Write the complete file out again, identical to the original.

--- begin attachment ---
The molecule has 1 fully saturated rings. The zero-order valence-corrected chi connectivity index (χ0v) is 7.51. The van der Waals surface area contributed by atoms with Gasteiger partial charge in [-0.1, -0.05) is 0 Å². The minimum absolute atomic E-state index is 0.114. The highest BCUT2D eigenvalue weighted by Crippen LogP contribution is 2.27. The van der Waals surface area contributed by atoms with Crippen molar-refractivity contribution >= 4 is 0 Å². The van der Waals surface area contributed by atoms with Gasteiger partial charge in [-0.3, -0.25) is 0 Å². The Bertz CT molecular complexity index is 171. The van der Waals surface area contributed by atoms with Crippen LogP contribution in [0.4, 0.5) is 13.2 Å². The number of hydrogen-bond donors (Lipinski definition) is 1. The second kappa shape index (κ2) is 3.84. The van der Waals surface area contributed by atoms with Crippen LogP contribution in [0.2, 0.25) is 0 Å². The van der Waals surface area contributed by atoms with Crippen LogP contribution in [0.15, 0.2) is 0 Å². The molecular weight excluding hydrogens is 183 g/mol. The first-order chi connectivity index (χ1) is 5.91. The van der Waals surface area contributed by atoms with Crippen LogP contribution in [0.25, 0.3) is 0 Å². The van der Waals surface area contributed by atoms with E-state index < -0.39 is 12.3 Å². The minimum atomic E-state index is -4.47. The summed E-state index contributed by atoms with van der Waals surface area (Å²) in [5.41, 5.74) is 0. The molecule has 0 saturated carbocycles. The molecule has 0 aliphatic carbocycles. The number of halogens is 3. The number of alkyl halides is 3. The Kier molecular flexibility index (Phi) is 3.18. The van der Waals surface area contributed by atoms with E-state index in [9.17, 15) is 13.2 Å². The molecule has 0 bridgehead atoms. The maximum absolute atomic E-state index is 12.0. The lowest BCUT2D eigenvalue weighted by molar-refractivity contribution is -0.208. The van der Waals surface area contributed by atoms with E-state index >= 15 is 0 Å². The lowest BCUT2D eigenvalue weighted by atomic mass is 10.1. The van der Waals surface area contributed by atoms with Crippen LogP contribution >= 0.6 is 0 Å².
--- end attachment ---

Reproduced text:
The molecule has 1 fully saturated rings. The zero-order valence-corrected chi connectivity index (χ0v) is 7.51. The van der Waals surface area contributed by atoms with Gasteiger partial charge in [-0.1, -0.05) is 0 Å². The minimum absolute atomic E-state index is 0.114. The highest BCUT2D eigenvalue weighted by Crippen LogP contribution is 2.27. The van der Waals surface area contributed by atoms with Crippen molar-refractivity contribution >= 4 is 0 Å². The van der Waals surface area contributed by atoms with Gasteiger partial charge in [-0.3, -0.25) is 0 Å². The Bertz CT molecular complexity index is 171. The van der Waals surface area contributed by atoms with Crippen LogP contribution in [0.4, 0.5) is 13.2 Å². The number of hydrogen-bond donors (Lipinski definition) is 1. The second kappa shape index (κ2) is 3.84. The van der Waals surface area contributed by atoms with Crippen LogP contribution in [0.2, 0.25) is 0 Å². The van der Waals surface area contributed by atoms with Crippen LogP contribution in [0.15, 0.2) is 0 Å². The molecular weight excluding hydrogens is 183 g/mol. The first-order chi connectivity index (χ1) is 5.91. The van der Waals surface area contributed by atoms with Crippen LogP contribution in [0.25, 0.3) is 0 Å². The van der Waals surface area contributed by atoms with E-state index < -0.39 is 12.3 Å². The minimum atomic E-state index is -4.47. The summed E-state index contributed by atoms with van der Waals surface area (Å²) in [5.41, 5.74) is 0. The molecule has 0 saturated carbocycles. The molecule has 0 aliphatic carbocycles. The number of halogens is 3. The number of alkyl halides is 3. The Kier molecular flexibility index (Phi) is 3.18. The van der Waals surface area contributed by atoms with E-state index in [9.17, 15) is 13.2 Å². The molecule has 0 bridgehead atoms. The maximum absolute atomic E-state index is 12.0. The lowest BCUT2D eigenvalue weighted by molar-refractivity contribution is -0.208. The van der Waals surface area contributed by atoms with E-state index >= 15 is 0 Å². The lowest BCUT2D eigenvalue weighted by atomic mass is 10.1. The van der Waals surface area contributed by atoms with Crippen LogP contribution >= 0.6 is 0 Å².